“The project Urban Impulses: Latin-American photography is a visual essay about a city which finds sense in its own movement. The exhibition covers half a century of Latin American photography, and several hundred images chosen from the Leticia and Stanislas Poniatowski collection. The perspective here looks to reconstruct the imaginaries of the cities on this continent in works carried out by the very photographers involved in the creation of the conflicted Latin American identity. The present exhibition displays the contradictions of a hybrid continent, between the pre-hispanic and post-colonial world, and the market society which inevitably takes hold of the processes which consolidate cities. We see here the transition from rural to urban, or better still, that way in which the rural and the popular coexist in the dreamed metropolis. These Urban Impulses project into the future. Chaos is at work in them as an emancipatory force, and on this path, nothing can wall it in, Latin America cannot be made a minority.”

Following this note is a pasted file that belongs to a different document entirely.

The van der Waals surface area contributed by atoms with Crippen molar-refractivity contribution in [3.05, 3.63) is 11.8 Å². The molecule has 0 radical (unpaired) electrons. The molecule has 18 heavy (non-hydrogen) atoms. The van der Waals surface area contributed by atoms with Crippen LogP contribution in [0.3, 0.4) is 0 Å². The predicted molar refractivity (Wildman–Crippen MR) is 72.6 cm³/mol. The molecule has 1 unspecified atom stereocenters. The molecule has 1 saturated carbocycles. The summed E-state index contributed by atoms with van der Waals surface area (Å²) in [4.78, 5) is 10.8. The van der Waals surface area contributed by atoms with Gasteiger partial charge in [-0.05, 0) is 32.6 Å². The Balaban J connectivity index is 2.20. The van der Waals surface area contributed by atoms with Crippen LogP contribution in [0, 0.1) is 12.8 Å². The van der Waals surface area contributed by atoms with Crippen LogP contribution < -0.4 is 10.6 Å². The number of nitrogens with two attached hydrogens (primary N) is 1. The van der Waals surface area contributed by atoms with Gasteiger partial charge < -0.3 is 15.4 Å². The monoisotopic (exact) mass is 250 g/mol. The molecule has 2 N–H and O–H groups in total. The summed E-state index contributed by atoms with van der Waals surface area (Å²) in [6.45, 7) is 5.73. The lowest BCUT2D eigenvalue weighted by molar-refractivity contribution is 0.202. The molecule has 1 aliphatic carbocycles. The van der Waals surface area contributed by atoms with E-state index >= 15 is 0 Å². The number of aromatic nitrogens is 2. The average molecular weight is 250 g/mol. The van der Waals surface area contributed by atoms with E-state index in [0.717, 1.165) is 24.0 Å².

Alexis Fabry and María Wills

Another large exhibition representing a country or in this case, countries, since the region represented is South or Latin America; furthermore the images are urban. With 111 photographers represented, it might not be easy to draw conclusions or make overall comments.


The first room is about night life. Among the many images are some more abstract colour untitled cibachromes (1979-80) from Jorge Heredia; their strong colour contrasts are striking and were presumably made at night but they do not reflect the bawdry almost predictable scenes of the other photographs in this room.